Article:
Terry Jacks and Edward Bear make an appearance. There is heavy emphasis on the blues scene in Canada and how it seemed to flourish in all regions. Don Walsh of Downchild Blues Band provides one of the best quotes when he says, “You have a hit record and the rest is geography.” He means the endless long-distance touring across Canada. Attention is paid to Dutch Mason, David Wilcox and Colin Linden. Then the emphasis switches, and not smoothly, to the singer-songwriters and the folk and country situations.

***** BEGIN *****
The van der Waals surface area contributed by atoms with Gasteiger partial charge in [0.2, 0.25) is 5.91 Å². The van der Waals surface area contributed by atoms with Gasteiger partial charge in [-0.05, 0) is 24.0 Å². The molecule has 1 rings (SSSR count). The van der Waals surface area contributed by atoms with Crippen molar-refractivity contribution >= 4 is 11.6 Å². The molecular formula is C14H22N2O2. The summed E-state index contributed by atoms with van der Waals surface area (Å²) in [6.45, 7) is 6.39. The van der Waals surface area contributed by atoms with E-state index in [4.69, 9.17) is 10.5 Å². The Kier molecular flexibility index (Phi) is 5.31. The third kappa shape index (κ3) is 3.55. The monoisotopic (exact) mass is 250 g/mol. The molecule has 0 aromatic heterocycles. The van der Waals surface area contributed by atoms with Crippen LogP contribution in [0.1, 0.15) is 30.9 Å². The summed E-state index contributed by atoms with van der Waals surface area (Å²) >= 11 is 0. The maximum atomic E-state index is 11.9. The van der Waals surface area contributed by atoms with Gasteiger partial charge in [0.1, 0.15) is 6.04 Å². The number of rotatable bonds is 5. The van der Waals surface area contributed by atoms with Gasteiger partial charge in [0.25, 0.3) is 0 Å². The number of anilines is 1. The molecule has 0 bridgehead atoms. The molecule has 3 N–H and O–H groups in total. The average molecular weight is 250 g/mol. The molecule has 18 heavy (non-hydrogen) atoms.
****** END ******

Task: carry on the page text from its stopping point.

It's Gordon Lightfoot, the Good Brothers, Anne Murray and Valdy, who “springs out of the fertile West Coast like a towering redwood,” according to narrator Jian Ghomeshi. A nice bit on Kate and Anna McGarrigle reminds us that their own rendition of Heart Like a Wheel can make the hairs stand up on your neck.

The doc has a predictable TV format – we see clips of acts performing, Ghomeshi narrates the story with pith and then a musician offers a brief commentary. It's probably the only way to do such a program (it's made by Nick Jennings and Gary McGroarty) as it attempts to chronicle vast fields of an ever-changing music scene. And some of the archival footage is glorious. But in many ways the program calls out for a far more detailed narrative.